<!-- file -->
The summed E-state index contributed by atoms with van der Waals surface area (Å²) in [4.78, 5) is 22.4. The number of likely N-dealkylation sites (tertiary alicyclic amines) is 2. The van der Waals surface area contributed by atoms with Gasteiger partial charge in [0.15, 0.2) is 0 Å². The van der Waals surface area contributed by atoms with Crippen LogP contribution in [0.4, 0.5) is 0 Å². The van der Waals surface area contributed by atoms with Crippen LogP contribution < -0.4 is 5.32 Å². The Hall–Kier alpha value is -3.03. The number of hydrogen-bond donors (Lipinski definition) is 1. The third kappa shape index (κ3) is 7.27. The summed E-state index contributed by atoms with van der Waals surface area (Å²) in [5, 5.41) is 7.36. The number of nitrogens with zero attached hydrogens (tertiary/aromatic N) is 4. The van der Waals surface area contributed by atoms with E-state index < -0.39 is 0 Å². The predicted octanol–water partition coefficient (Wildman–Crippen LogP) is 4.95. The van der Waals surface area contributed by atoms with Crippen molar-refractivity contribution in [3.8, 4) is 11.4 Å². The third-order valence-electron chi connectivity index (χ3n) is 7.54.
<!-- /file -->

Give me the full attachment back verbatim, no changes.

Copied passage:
The summed E-state index contributed by atoms with van der Waals surface area (Å²) in [4.78, 5) is 22.4. The number of likely N-dealkylation sites (tertiary alicyclic amines) is 2. The van der Waals surface area contributed by atoms with Gasteiger partial charge in [0.15, 0.2) is 0 Å². The van der Waals surface area contributed by atoms with Crippen LogP contribution in [0.4, 0.5) is 0 Å². The van der Waals surface area contributed by atoms with Crippen LogP contribution < -0.4 is 5.32 Å². The Hall–Kier alpha value is -3.03. The number of hydrogen-bond donors (Lipinski definition) is 1. The third kappa shape index (κ3) is 7.27. The summed E-state index contributed by atoms with van der Waals surface area (Å²) in [5, 5.41) is 7.36. The number of nitrogens with zero attached hydrogens (tertiary/aromatic N) is 4. The van der Waals surface area contributed by atoms with E-state index < -0.39 is 0 Å². The predicted octanol–water partition coefficient (Wildman–Crippen LogP) is 4.95. The van der Waals surface area contributed by atoms with Crippen molar-refractivity contribution in [3.8, 4) is 11.4 Å². The third-order valence-electron chi connectivity index (χ3n) is 7.54.